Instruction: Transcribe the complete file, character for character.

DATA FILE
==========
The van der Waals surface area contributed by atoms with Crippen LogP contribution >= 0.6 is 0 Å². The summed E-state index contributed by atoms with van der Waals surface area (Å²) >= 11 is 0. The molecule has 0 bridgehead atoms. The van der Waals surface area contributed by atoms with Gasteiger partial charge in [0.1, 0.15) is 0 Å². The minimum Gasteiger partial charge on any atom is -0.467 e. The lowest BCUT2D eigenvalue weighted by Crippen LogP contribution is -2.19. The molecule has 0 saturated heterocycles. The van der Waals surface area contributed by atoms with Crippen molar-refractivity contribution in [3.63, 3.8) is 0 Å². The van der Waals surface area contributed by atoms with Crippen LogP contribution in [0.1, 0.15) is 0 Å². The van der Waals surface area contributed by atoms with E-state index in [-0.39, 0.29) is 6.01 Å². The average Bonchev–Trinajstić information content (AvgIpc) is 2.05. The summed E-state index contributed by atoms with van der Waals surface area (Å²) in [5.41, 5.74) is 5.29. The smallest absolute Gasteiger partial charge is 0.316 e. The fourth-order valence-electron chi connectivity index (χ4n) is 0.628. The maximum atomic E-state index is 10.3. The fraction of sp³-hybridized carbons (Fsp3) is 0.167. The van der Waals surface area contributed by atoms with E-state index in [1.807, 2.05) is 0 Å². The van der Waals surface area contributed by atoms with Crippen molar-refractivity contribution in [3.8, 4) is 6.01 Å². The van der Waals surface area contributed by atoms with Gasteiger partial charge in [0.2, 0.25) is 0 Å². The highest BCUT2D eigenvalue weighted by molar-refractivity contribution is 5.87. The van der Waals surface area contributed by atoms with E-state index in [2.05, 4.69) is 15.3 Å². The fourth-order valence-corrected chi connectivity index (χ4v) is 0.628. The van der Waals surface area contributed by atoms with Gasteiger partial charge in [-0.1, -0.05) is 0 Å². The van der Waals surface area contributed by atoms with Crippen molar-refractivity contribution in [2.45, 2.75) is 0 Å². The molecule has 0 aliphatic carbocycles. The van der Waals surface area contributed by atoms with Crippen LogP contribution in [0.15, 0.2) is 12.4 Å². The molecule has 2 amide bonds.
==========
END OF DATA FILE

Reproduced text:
The van der Waals surface area contributed by atoms with Crippen LogP contribution >= 0.6 is 0 Å². The summed E-state index contributed by atoms with van der Waals surface area (Å²) >= 11 is 0. The molecule has 0 bridgehead atoms. The van der Waals surface area contributed by atoms with Gasteiger partial charge in [0.1, 0.15) is 0 Å². The minimum Gasteiger partial charge on any atom is -0.467 e. The lowest BCUT2D eigenvalue weighted by Crippen LogP contribution is -2.19. The molecule has 0 saturated heterocycles. The van der Waals surface area contributed by atoms with Crippen molar-refractivity contribution in [3.63, 3.8) is 0 Å². The van der Waals surface area contributed by atoms with Crippen LogP contribution in [0.1, 0.15) is 0 Å². The van der Waals surface area contributed by atoms with E-state index in [-0.39, 0.29) is 6.01 Å². The average Bonchev–Trinajstić information content (AvgIpc) is 2.05. The summed E-state index contributed by atoms with van der Waals surface area (Å²) in [5.41, 5.74) is 5.29. The smallest absolute Gasteiger partial charge is 0.316 e. The fourth-order valence-electron chi connectivity index (χ4n) is 0.628. The maximum atomic E-state index is 10.3. The fraction of sp³-hybridized carbons (Fsp3) is 0.167. The van der Waals surface area contributed by atoms with E-state index in [1.807, 2.05) is 0 Å². The van der Waals surface area contributed by atoms with Crippen molar-refractivity contribution in [3.8, 4) is 6.01 Å². The van der Waals surface area contributed by atoms with Gasteiger partial charge in [0.2, 0.25) is 0 Å². The highest BCUT2D eigenvalue weighted by molar-refractivity contribution is 5.87. The van der Waals surface area contributed by atoms with E-state index in [2.05, 4.69) is 15.3 Å². The fourth-order valence-corrected chi connectivity index (χ4v) is 0.628. The van der Waals surface area contributed by atoms with Gasteiger partial charge in [-0.1, -0.05) is 0 Å². The van der Waals surface area contributed by atoms with Crippen molar-refractivity contribution in [2.45, 2.75) is 0 Å². The molecule has 0 aliphatic carbocycles. The van der Waals surface area contributed by atoms with Crippen LogP contribution in [0.15, 0.2) is 12.4 Å². The molecule has 2 amide bonds.